Both kinds of treatment allow the person to receive treatment a specific number of therapy hours a week at a facility. When the day’s required hours have been met, the person returns home or to another place of residence. This arrangement allows people to receive the help they need and continue to meet their responsibilities.

Outpatient services are also beneficial to people who feel they need more support to avoid a relapse. Aftercare is recommended for everyone in recovery as it keeps them focused on their sobriety goals.

HOW DANGEROUS IS LIBRIUM?

Leaving a Librium addiction untreated is leaving the door open for deadly side effects and situations to come in and harm someone or end their life. Prescribed use of the drug can be beneficial to people who need help with managing anxiety or alcohol withdrawal symptoms, but the side effects that result from misuse or abuse can be fatal.

Someone who abuses Librium or other benzodiazepines may feel intoxicating effects that are similar to alcohol. This makes them dangerous should they get behind the wheel of a vehicle or operate any kind of machinery under the influence. Librium also has a long half-life of anywhere from five to 30 hours, according to VeryWell Mind.

That means it takes more than a day for half the drug to process out of the body. Someone who chronically abuses the drug risks having it build up in their system, which means tolerance to the drug will increase and addiction can set in more quickly. Over time, the dangers will compound.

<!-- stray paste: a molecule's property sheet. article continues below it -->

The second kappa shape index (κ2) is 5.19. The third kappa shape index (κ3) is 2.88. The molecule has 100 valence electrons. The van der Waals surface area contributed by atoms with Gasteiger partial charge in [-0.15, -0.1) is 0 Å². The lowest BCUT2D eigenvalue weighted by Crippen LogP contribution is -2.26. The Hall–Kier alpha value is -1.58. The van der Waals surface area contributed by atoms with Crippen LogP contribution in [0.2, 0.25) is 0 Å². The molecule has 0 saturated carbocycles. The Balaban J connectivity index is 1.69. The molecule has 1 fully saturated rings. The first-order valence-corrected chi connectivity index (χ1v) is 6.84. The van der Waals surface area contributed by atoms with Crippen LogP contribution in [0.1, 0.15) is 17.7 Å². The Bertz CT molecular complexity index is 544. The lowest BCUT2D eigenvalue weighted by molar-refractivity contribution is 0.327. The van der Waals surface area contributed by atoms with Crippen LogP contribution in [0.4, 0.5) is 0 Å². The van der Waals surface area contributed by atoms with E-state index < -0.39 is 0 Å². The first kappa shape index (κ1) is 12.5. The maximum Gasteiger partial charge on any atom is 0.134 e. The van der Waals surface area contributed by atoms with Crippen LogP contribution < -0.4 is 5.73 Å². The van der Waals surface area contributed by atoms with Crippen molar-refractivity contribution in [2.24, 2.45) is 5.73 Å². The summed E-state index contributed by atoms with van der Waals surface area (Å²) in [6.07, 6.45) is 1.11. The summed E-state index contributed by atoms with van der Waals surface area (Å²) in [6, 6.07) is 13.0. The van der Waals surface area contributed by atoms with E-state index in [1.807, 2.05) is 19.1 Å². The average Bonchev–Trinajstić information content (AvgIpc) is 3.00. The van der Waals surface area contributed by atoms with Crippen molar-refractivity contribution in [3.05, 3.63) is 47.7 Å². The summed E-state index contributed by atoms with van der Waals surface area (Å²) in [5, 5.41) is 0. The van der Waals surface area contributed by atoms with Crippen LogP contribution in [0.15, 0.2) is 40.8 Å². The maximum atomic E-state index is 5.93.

Experimenting with recreational Librium doses is a sure way to overdose. Taking these drugs with other depressants is dangerous and, again, can lead to permanent injury or loss of life.

Librium Abuse Statistics

  • It is estimated that 11% to 15% of American households have a Librium prescription.
  • Roughly 9,000 people died in overdoses involving benzodiazepines in 2015.
  • In 2011, 30% of opioid overdose deaths involved benzos, too.
  • Sources

    (October 2018). Librium. RxList. from https://www.rxlist.com/librium-drug.htm#side_effects

    (December 2018). How Long Does Librium Stay in Your System? Verywell Mind. from https://www.verywellmind.com/how-long-does-librium-stay-in-your-system-80272

    What is Librium (Chlordiazepoxide)? Everyday Health. from https://www.everydayhealth.com/drugs/librium

    (July 2017). Chlordiazepoxide Overdose. U.S. National Library of Medicine: Medline Plus. from https://medlineplus.gov/ency/article/002607.htm

    Hu, X. (2011, February). Benzodiazepine Withdrawal Seizures and Management. from https://www.ncbi.nlm.nih.gov/pubmed/21815323

    Lann, M. A., & Molina, D. K. (2009, June). A fatal case of benzodiazepine withdrawal. from https://www.ncbi.nlm.nih.gov/pubmed/19465812

    National Institute on Drug Abuse. (2018, August 09). Overdose Death Rates. from https://www.drugabuse.gov/related-topics/trends-statistics/overdose-death-rates